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Community Safety Partnership

A logo for the South Cambs Community Safety Partnership

South Cambridgeshire Community Safety Partnership

For the South Cambridgeshire Community Safety Partnership (CSP) we work with the Cambridgeshire County Council, Police, Fire and Rescue Service and the NHS and Probation Service, who work together to deal with local crime and anti-social behaviour issues. 

Partners meet on a monthly basis to agree action on local priorities and to share information on individuals engaging in anti-social behaviour and/or committing crime in the District to ensure co-ordinated action.

Services across the public and voluntary sector, as well as community groups, work with the CSP to reduce local issues of crime and disorder and the CSP can also apply for the Police and Crime Commissioner’s Safer Communities Fund. The fund can provide additional tools for work being undertaken with the CSP, and examples of funding include local initiatives to reduce anti-social behaviour, days of action within specific community locations, and tackling fly tipping. This fund is open to bids of up to £5,000, however, the awarded funding must be used within 12 weeks. Applications can only be made by the CSP so please contact us by emailing

Further information related to the reporting of anti-social behaviour is also available.

You can find out about levels of crime in the District by viewing the county Crime and Community Safety Atlas or on the police website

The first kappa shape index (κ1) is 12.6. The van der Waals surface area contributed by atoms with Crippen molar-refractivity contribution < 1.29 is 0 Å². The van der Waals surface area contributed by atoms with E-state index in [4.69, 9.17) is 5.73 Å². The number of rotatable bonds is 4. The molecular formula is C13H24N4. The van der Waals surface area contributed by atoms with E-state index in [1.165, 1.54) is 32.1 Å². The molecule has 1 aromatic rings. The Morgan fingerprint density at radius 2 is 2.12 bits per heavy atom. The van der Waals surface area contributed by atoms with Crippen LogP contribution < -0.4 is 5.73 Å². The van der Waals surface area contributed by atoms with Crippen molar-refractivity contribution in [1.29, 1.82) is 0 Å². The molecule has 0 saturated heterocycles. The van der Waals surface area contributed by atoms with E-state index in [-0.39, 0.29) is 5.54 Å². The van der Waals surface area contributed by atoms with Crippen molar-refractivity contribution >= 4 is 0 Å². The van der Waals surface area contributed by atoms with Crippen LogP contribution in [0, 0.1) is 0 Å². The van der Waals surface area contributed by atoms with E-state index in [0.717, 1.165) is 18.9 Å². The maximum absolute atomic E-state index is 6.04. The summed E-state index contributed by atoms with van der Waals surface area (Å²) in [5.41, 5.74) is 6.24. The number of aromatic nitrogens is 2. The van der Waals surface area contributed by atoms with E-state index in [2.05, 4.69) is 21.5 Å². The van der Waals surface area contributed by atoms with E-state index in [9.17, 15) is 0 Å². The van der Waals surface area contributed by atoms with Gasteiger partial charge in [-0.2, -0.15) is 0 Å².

The 2022/2023 CSP Strategic Assessment [PDF, 8MB] produced by Cambridgeshire County Council was used to identify strategic topics and themes for the current action plan.

If you need more details relating to policing where you live visit the Find My Police Team pages.

Our Plan

Community Safety Plan 2023-24 [PDF, 0.6MB]

What is a Domestic Homicide Review (DHR)

A Domestic Homicide Review (DHR) is a locally conducted multi-agency review of the circumstances in which the death of a person aged 16 or over has, or appears to have, resulted from violence, abuse or neglect by:

  • A person to whom he or she was related, or with whom he or she was or had been in an intimate personal relationship.
  • A member of the same household as himself or herself.

This also includes death by suicide of a victim of domestic abuse.

DHRs are a statutory requirement and were introduced by section 9 of the Domestic Violence, Crime and Victims Act 2004 (DVCA 2004) and came into force on 13 April 2011. Their purpose is not to reinvestigate the death or apportion blame, but to:

  • Establish what lessons are to be learned from the domestic homicide, regarding the way in which local professionals and organisations work individually and together to safeguard victims.
  • Identify clearly what those lessons are, both within and between agencies, how they will be acted on, within what timescales, and what is expected to change as a result.
  • Apply these lessons to service responses including changes to policies and procedures as appropriate.
  • Prevent domestic violence homicide and improve service responses for all domestic violence victims and their children, through improved intra and inter-agency working.

The DHR will usually draw upon information obtained from:

  • Interviewing family members.
  • Interviewing significant people who may have known the victim.
  • Obtaining information from participating agencies, either by way of an Individual Management Review (IMR), or by other means such as a chronology of events.

More information and guidance can be found on the Home Office DHR webpage.

South Cambs Community Safety Partnership Published DHR’s

Contact Details